2015 – My Annual Review

Happy new Year

First of all: a happy new year to all of you!

2015 is over and we have to get used writing 2016. Isn’t that crazy? So in my first blog post in 2016, I like to give a brief review of the last year regarding my work around software development, the community and publishing technical content. At the end of this post, I like to state my opinion and give some feedback about working with Microsoft technologies.

My Blog

From time to time I write blog posts about technical topics I am interested in. Regarding my blog, the year 2015 was a success for me with about 22,000 views. It was fun to see the number of views increasing and it is a great pleasure for me that you paid so much interest in my technical content. So I am very thankful to all of you – my readers! The WordPress.com stats helper monkeys prepared a 2015 annual report for my blog and they created a nice comparison:

The concert hall at the Sydney Opera House holds 2,700 people. This blog was viewed about 22,000 times in 2015. If it were a concert at Sydney Opera House, it would take about 8 sold-out performances for that many people to see it.

I like to show the full report to you as well. Click here to visit the report.

Technical Articles

I also wrote some articles for German technical print magazines, mostly the Windows Developer Magazine. There were articles about SharpGL, the Microsoft App Studio and some Microsoft events like the Technical Summit and the Build on Tour. You can find a list of the articles here.

There are also many articles published online. You can find a list of my articles at Windows Developer Online (now it is called Entwickler.de) here. My articles published at Heise Online can be found here.

So I am very thankful to the publishers Software & Support (especially to Mirko Shrempp) and to Heise Online (especially to Alexander Neumann) who made that possible.

Traveling around German .NET Communities

Besides writing technical content, I engaged myself in the Germany technical communities resp. the German .NET User Groups. At the very beginning of 2015, I was looking for a topic I can talk about. Microsoft recently opened the C# and VB.NET compilers in the Roslyn project. Since I am very interested in compiler theory and implementations, it was a good starting point for me. So I dived into the Microsoft .NET Compiler Platform and prepared a talk about it. I called it #SpeakRoslyn.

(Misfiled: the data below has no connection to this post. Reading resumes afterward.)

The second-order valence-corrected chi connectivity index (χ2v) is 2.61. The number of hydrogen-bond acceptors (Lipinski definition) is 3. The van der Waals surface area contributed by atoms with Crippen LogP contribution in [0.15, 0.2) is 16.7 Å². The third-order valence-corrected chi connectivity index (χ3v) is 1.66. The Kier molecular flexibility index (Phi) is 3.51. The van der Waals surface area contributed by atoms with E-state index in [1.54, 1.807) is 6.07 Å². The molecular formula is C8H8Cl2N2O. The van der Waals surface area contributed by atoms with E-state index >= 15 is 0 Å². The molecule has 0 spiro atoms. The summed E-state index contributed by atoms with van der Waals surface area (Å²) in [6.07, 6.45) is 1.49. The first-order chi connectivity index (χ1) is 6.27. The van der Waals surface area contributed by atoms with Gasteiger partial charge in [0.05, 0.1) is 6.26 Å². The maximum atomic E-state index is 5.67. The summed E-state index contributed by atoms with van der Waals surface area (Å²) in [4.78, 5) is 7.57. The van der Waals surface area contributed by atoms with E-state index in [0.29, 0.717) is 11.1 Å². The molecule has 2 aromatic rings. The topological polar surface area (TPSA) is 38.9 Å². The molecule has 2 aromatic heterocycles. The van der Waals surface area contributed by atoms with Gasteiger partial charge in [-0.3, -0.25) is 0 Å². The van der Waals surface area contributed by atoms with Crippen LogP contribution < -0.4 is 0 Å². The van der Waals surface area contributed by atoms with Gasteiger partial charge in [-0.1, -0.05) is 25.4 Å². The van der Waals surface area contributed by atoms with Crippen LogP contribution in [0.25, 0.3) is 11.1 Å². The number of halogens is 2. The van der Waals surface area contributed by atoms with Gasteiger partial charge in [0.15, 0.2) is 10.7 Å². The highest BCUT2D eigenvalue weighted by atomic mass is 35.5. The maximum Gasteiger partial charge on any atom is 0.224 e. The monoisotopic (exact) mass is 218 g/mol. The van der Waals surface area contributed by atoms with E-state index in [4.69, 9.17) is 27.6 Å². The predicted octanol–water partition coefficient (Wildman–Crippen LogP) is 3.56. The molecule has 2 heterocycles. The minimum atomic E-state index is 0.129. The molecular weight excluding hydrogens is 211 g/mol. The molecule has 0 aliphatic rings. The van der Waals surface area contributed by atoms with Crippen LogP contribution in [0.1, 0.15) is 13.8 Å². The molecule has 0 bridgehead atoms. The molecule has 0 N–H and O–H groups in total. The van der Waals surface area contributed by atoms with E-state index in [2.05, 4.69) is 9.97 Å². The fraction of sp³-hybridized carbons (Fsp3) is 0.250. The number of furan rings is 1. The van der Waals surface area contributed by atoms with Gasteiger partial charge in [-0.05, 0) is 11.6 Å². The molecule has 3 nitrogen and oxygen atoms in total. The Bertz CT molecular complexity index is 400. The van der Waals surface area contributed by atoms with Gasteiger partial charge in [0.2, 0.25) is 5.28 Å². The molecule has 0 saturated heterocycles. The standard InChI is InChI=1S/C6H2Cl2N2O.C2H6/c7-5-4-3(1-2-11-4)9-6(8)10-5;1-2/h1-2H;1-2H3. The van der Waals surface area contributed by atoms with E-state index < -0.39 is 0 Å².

This talk includes many aspects of compiler theory like formal grammars, state machines, parser, abstract syntax trees, symbol tables, code generators, optimizations and so on. Based on the theory, I tried to explain how the C# and VB.NET compilers are working and which capabilities (APIs and object models) are added by the Roslyn project to each phase of the compiler pipeline.

With this talk in my hands (you can view the slides here), I started a tour through the .NET User Groups here in Germany. Month by month I visited a user group and told them, what I’ve learned. It was a fantastic time! I met a lot of developers and it was mind-blowing to see all the active and vibrating communities in Germany which are dealing with the Microsoft .NET development platform. And at the end, I gave a workshop at the Developer Open Space conference. Here are some impressions from my tour:

Impressions from my #SpeakRoslyn talks
Impressions from my #SpeakRoslyn talks

I like to thank you to the organizers of the several groups:

Powering the .NET User Group Berlin-Brandenburg

Another topic where I spend a lot of time is the .NET User Group Berlin-Brandenburg. The first time when I spend attention on this group was at the end of 2014. Over time, I got more and more involved in the organization of this group. When I saw the website the first time, I thought, that this cannot be our public face. The face of the .NET User Group of the biggest city in Germany. The site appeared very outdated. So in 2015, we start redesigning the website and engaged in social media as well.